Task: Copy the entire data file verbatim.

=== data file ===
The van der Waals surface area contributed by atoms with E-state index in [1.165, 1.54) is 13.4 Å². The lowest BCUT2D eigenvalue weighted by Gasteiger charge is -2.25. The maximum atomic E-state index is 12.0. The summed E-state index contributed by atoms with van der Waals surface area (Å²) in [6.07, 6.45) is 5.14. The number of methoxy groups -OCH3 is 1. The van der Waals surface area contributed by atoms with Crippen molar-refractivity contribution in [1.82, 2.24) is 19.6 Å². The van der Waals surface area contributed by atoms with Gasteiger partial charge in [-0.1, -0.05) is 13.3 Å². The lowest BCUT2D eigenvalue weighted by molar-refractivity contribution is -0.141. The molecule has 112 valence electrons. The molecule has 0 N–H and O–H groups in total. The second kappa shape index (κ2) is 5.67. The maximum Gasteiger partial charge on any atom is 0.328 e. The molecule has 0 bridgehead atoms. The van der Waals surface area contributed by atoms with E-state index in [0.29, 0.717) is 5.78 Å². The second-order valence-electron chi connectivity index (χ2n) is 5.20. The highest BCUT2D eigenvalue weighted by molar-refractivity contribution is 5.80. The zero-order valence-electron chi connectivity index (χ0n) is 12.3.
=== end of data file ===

The van der Waals surface area contributed by atoms with E-state index in [1.165, 1.54) is 13.4 Å². The lowest BCUT2D eigenvalue weighted by Gasteiger charge is -2.25. The maximum atomic E-state index is 12.0. The summed E-state index contributed by atoms with van der Waals surface area (Å²) in [6.07, 6.45) is 5.14. The number of methoxy groups -OCH3 is 1. The van der Waals surface area contributed by atoms with Crippen molar-refractivity contribution in [1.82, 2.24) is 19.6 Å². The van der Waals surface area contributed by atoms with Gasteiger partial charge in [-0.1, -0.05) is 13.3 Å². The lowest BCUT2D eigenvalue weighted by molar-refractivity contribution is -0.141. The molecule has 112 valence electrons. The molecule has 0 N–H and O–H groups in total. The second kappa shape index (κ2) is 5.67. The maximum Gasteiger partial charge on any atom is 0.328 e. The molecule has 0 bridgehead atoms. The van der Waals surface area contributed by atoms with E-state index in [0.29, 0.717) is 5.78 Å². The second-order valence-electron chi connectivity index (χ2n) is 5.20. The highest BCUT2D eigenvalue weighted by molar-refractivity contribution is 5.80. The zero-order valence-electron chi connectivity index (χ0n) is 12.3.